The first of the Oslo criteria assumes an unchanged fiscal position to permit the accumulation of all of the incremental income from the final surge in petroleum revenue, equivalent to 3-5 percent of GDP annually over the next 10 years. However, the combined effects of falling oil revenue and the growing burden of an aging population would erode the assets so accumulated well before the peak in pension expenditure. Merely saving the expected incremental oil revenue is inadequate under all scenarios considered by Norges Bank. Hence the need for the second of the Oslo criteria--fiscal tightening equivalent to 3-8 percent of GDP, depending on its phasing. 1/ Taken together, these measures and the return generated by the investment of SPF assets are estimated by Norges Bank to be sufficient to establish a self-sustaining fund equivalent to about 170 percent of GDP capable of maintaining its assets at a constant level of GDP while contributing to long-term fiscal sustainability. 2/

These estimates are sensitive to the assumed return on SPF assets. The degree of fiscal tightening required over 10 years ranges from 2.1 percent of GDP under a real return assumption of 5 percent to 4.6 percent of GDP for real returns of 3 percent. As discussed in chapter 7, historical financial market performance suggests that the SPF portfolio would have to be oriented more toward equities than cash or bonds to achieve the target annual real return of 4 percent.

4. Conclusion

While the two analyses the of long-term trends in petroleum revenue and pension expenditure--that of the government ministries, on the one hand, and Norges Bank on the other--differ somewhat in their details, they both point to the same conclusion: Norway faces a formidable long-term fiscal challenge. They both underscore the need to set aside resources in the medium-term (in the SPF) to meet future obligations and the need to examine existing entitlements.

STATISTICAL APPENDIX

Table A1.

Norway: Demand and Supply

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Source: Okonomiske analyser, various issues.

Changes in percent of previous year’s GDP.

Excludes items related to petroleum exploitation and ocean shipping.

Table A2.

Norway: Private Consumption

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Source: Okonomiske analyser, various issues.
Table A3.

Norway: Household Income and Saving

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Source: Okonomiske analyser, various issues.

Saving is negative in some years and the changes are therefore not shown.

Table A4.

Norway: Gross Fixed Investment

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Source: Okonomiske analyser, various issues.

Excludes items related to petroleum exploitation and ocean shipping.

Table A5.

Norway: Real GDP by Sector

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Source: Okonomiske analyser, various issues.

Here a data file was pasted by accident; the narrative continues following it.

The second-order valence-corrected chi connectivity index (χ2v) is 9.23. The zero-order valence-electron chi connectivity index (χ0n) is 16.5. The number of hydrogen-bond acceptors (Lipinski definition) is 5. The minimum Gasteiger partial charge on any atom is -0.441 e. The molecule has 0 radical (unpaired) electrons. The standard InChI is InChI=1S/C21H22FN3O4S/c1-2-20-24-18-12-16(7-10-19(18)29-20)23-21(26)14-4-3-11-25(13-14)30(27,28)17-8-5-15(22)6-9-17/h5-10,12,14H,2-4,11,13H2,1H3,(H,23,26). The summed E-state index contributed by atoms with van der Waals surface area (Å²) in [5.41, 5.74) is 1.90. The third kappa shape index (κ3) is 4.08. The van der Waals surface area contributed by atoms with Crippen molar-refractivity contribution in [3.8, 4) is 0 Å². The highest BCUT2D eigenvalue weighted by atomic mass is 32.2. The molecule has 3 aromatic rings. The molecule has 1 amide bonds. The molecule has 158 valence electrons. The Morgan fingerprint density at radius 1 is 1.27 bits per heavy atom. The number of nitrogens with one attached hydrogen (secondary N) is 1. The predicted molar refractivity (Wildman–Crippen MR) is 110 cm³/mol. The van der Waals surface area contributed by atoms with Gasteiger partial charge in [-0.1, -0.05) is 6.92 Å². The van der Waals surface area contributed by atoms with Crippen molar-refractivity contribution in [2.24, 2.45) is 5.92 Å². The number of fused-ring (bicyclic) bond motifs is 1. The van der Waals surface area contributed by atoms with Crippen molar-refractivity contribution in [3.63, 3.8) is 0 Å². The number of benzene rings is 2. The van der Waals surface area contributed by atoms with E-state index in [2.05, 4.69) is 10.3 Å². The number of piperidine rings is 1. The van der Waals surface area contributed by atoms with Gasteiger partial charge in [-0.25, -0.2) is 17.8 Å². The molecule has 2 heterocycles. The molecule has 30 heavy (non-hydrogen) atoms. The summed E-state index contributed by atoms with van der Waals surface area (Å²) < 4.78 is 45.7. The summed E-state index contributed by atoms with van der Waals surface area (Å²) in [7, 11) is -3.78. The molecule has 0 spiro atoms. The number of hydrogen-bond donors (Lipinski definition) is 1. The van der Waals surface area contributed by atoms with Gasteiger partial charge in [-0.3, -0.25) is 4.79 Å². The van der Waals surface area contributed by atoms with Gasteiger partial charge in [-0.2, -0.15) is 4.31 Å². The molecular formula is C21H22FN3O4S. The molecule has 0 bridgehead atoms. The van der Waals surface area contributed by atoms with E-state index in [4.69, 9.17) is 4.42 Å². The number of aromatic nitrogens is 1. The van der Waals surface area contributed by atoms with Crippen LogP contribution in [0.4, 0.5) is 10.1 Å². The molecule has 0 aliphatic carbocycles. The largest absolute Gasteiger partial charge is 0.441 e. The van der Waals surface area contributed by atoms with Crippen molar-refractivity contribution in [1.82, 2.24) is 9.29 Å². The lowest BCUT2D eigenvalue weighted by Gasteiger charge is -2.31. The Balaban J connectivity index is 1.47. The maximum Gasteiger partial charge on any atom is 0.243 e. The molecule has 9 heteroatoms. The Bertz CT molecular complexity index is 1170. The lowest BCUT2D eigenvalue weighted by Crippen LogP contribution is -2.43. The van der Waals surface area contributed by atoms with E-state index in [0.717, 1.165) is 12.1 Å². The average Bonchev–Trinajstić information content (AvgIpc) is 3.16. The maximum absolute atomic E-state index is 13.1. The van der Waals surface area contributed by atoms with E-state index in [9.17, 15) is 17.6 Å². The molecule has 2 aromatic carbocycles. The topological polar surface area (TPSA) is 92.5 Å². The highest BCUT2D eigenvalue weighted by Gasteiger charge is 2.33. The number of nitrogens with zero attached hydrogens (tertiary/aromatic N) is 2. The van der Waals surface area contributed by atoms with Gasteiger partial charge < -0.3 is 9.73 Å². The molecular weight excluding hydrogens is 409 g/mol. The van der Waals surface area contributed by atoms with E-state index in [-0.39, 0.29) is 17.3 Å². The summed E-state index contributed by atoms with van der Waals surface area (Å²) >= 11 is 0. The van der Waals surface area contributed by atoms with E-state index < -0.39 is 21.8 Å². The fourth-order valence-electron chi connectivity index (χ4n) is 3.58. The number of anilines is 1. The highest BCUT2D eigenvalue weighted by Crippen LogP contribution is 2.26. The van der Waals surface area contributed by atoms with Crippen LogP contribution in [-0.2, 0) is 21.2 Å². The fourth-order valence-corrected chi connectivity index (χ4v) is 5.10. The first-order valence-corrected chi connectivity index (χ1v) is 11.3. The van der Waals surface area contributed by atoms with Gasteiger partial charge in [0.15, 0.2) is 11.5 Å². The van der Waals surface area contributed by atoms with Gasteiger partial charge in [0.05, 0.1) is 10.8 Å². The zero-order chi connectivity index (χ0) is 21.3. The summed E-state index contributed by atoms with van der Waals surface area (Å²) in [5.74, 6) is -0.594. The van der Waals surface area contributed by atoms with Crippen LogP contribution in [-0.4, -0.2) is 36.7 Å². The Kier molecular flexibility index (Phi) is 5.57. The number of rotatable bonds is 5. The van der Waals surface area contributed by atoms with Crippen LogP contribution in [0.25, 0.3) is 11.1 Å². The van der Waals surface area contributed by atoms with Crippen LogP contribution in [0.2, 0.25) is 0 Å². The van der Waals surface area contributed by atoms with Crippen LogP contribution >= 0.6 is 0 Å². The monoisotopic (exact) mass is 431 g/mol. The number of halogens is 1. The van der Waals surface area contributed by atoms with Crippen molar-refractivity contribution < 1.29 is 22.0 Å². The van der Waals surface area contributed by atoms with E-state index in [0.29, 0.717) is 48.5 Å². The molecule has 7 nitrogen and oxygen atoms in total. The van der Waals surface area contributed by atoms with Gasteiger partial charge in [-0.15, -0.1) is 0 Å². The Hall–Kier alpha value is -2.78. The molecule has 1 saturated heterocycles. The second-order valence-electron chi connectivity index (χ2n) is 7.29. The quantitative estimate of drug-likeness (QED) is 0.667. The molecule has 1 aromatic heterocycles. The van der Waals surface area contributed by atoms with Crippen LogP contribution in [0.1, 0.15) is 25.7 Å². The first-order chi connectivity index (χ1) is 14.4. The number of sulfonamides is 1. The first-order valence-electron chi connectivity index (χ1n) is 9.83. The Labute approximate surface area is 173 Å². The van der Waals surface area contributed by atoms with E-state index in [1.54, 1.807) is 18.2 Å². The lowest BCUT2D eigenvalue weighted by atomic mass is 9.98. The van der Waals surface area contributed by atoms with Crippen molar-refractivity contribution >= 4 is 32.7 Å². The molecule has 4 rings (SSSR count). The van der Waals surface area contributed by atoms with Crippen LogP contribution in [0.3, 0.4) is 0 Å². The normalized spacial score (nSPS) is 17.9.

Excludes items related to petroleum exploitation and ocean shipping.

Table A6.

Norway: Indicators of Petroleum Activities

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Source: Okonomiske Analyser; Olje- og gassvirksomhet; and Nasjonalbudsjettet
Table A7.

Norway: Indicators of International Competitiveness and Trade Performance

(Annual percentage change)

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Source: Central Bureau of Statistics, National Accounts Statistics; and IMF Research Department.
Table A8.

Norway: Exports of Goods and Services

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Source: Central Bureau of Statistics, National Accounts Statistics.
Table A9.

Norway: Imports of Goods and Services

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Source: Central Bureau of Statistics, National Accounts Statistics.
Table A10.

Norway: Currant Account Balance

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Source: Okonomiske analyser, various issues.
Table A11.

Norway: Net External Debt

(In billions of NKr)

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Sources: NasjonalBudsjettet, various issues; and Norges Bank, Economic Bulletin.
Table A12.

Norway: Labor Market Indicators

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Source: Monthly Bulletin of Statistics.
Table A13.

Norway: Wages and Prices

(Annual percentage changes)

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Source: Okonomiske analyser, various issues.
Table A14.

Norway: Central Government Finances 1/

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Source: Nasjonabudjettet 1996.

On a cash basis, including social security and non-budgetary funds.

Net saving less net real investment.

Table A15.

Norway: Local Government Finances 1/

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Source: Nasjonalbudjettet 1996.

On a cash basis.

Table A16.

Norway: General Government Finances 1/

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Source: Nasjonabudjettet 1996.

On a national accounts basis.

Net saving less net real investment.

Table A17.

Norway: Interest Rates

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Source: IMF, International Financial Statistics.

End of period.

Period averages.